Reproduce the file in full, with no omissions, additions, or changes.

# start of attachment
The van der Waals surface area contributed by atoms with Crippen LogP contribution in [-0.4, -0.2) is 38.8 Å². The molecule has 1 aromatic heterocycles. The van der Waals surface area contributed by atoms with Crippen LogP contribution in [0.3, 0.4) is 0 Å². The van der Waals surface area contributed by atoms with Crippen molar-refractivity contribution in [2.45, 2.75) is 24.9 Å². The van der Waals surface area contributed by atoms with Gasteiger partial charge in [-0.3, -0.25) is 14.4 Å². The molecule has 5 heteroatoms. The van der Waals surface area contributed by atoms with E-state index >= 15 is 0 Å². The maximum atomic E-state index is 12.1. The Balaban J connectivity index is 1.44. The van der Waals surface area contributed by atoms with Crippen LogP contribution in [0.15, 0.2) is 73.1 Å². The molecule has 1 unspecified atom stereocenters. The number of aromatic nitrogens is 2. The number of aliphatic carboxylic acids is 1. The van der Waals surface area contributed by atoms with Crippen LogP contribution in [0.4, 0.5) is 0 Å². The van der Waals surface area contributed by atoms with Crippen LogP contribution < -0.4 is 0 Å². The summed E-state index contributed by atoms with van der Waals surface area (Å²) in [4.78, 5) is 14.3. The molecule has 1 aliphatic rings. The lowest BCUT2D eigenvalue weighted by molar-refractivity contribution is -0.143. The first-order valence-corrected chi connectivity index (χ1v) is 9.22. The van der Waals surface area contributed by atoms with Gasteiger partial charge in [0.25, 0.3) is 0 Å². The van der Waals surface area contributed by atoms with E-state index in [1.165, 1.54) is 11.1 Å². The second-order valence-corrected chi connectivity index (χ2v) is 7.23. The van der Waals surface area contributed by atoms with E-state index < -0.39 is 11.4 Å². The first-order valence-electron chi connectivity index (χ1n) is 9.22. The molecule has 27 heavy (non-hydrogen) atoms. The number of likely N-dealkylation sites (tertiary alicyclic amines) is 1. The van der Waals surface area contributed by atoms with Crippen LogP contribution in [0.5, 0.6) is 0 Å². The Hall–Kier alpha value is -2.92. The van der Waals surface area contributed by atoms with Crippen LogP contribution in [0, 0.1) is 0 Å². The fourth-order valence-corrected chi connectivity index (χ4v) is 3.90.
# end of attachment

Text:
The van der Waals surface area contributed by atoms with Crippen LogP contribution in [-0.4, -0.2) is 38.8 Å². The molecule has 1 aromatic heterocycles. The van der Waals surface area contributed by atoms with Crippen LogP contribution in [0.3, 0.4) is 0 Å². The van der Waals surface area contributed by atoms with Crippen molar-refractivity contribution in [2.45, 2.75) is 24.9 Å². The van der Waals surface area contributed by atoms with Gasteiger partial charge in [-0.3, -0.25) is 14.4 Å². The molecule has 5 heteroatoms. The van der Waals surface area contributed by atoms with E-state index >= 15 is 0 Å². The maximum atomic E-state index is 12.1. The Balaban J connectivity index is 1.44. The van der Waals surface area contributed by atoms with Crippen LogP contribution in [0.15, 0.2) is 73.1 Å². The molecule has 1 unspecified atom stereocenters. The number of aromatic nitrogens is 2. The number of aliphatic carboxylic acids is 1. The van der Waals surface area contributed by atoms with Crippen LogP contribution in [0.4, 0.5) is 0 Å². The van der Waals surface area contributed by atoms with Crippen LogP contribution < -0.4 is 0 Å². The summed E-state index contributed by atoms with van der Waals surface area (Å²) in [4.78, 5) is 14.3. The molecule has 1 aliphatic rings. The lowest BCUT2D eigenvalue weighted by molar-refractivity contribution is -0.143. The first-order valence-corrected chi connectivity index (χ1v) is 9.22. The van der Waals surface area contributed by atoms with Gasteiger partial charge in [0.25, 0.3) is 0 Å². The van der Waals surface area contributed by atoms with E-state index in [1.165, 1.54) is 11.1 Å². The second-order valence-corrected chi connectivity index (χ2v) is 7.23. The van der Waals surface area contributed by atoms with E-state index < -0.39 is 11.4 Å². The first-order valence-electron chi connectivity index (χ1n) is 9.22. The molecule has 27 heavy (non-hydrogen) atoms. The number of likely N-dealkylation sites (tertiary alicyclic amines) is 1. The van der Waals surface area contributed by atoms with Crippen LogP contribution in [0.5, 0.6) is 0 Å². The Hall–Kier alpha value is -2.92. The van der Waals surface area contributed by atoms with Crippen LogP contribution in [0, 0.1) is 0 Å². The fourth-order valence-corrected chi connectivity index (χ4v) is 3.90.